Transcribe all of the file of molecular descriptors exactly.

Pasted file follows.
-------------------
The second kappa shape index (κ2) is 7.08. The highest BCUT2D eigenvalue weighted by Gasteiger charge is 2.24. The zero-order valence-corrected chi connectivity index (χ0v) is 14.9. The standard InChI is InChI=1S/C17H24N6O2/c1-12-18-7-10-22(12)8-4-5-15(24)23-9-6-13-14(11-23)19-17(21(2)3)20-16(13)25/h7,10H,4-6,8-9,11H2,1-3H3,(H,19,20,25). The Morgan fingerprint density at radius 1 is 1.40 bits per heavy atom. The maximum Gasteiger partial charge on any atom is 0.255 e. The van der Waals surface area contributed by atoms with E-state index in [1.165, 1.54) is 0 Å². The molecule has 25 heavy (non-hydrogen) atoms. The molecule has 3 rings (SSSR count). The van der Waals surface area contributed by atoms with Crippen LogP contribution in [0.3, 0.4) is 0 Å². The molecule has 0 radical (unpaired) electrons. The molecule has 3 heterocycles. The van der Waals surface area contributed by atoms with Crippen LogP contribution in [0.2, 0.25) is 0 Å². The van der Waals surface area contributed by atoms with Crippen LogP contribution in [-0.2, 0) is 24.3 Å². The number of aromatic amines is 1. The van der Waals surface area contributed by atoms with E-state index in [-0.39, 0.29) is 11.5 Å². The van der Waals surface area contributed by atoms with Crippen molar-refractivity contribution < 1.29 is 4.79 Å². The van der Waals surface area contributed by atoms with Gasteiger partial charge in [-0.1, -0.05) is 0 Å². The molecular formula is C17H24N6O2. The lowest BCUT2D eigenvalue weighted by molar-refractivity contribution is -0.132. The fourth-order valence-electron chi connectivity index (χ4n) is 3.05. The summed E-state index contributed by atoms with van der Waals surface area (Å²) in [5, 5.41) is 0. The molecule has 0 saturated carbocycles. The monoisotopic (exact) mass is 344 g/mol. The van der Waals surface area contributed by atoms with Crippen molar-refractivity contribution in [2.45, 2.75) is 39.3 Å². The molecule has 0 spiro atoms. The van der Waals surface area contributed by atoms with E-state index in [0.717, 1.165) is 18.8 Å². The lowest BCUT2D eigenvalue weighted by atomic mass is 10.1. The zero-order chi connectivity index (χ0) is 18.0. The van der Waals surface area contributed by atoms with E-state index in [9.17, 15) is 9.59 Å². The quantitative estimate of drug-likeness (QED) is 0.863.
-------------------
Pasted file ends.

The second kappa shape index (κ2) is 7.08. The highest BCUT2D eigenvalue weighted by Gasteiger charge is 2.24. The zero-order valence-corrected chi connectivity index (χ0v) is 14.9. The standard InChI is InChI=1S/C17H24N6O2/c1-12-18-7-10-22(12)8-4-5-15(24)23-9-6-13-14(11-23)19-17(21(2)3)20-16(13)25/h7,10H,4-6,8-9,11H2,1-3H3,(H,19,20,25). The Morgan fingerprint density at radius 1 is 1.40 bits per heavy atom. The maximum Gasteiger partial charge on any atom is 0.255 e. The van der Waals surface area contributed by atoms with E-state index in [1.165, 1.54) is 0 Å². The molecule has 25 heavy (non-hydrogen) atoms. The molecule has 3 rings (SSSR count). The van der Waals surface area contributed by atoms with Crippen LogP contribution in [0.3, 0.4) is 0 Å². The molecule has 0 radical (unpaired) electrons. The molecule has 3 heterocycles. The van der Waals surface area contributed by atoms with Crippen LogP contribution in [0.2, 0.25) is 0 Å². The van der Waals surface area contributed by atoms with Crippen LogP contribution in [-0.2, 0) is 24.3 Å². The number of aromatic amines is 1. The van der Waals surface area contributed by atoms with E-state index in [-0.39, 0.29) is 11.5 Å². The van der Waals surface area contributed by atoms with Crippen molar-refractivity contribution < 1.29 is 4.79 Å². The van der Waals surface area contributed by atoms with Gasteiger partial charge in [-0.1, -0.05) is 0 Å². The molecular formula is C17H24N6O2. The lowest BCUT2D eigenvalue weighted by molar-refractivity contribution is -0.132. The fourth-order valence-electron chi connectivity index (χ4n) is 3.05. The summed E-state index contributed by atoms with van der Waals surface area (Å²) in [5, 5.41) is 0. The molecule has 0 saturated carbocycles. The monoisotopic (exact) mass is 344 g/mol. The van der Waals surface area contributed by atoms with Crippen molar-refractivity contribution in [2.45, 2.75) is 39.3 Å². The molecule has 0 spiro atoms. The van der Waals surface area contributed by atoms with E-state index in [0.717, 1.165) is 18.8 Å². The lowest BCUT2D eigenvalue weighted by atomic mass is 10.1. The zero-order chi connectivity index (χ0) is 18.0. The van der Waals surface area contributed by atoms with E-state index in [9.17, 15) is 9.59 Å². The quantitative estimate of drug-likeness (QED) is 0.863.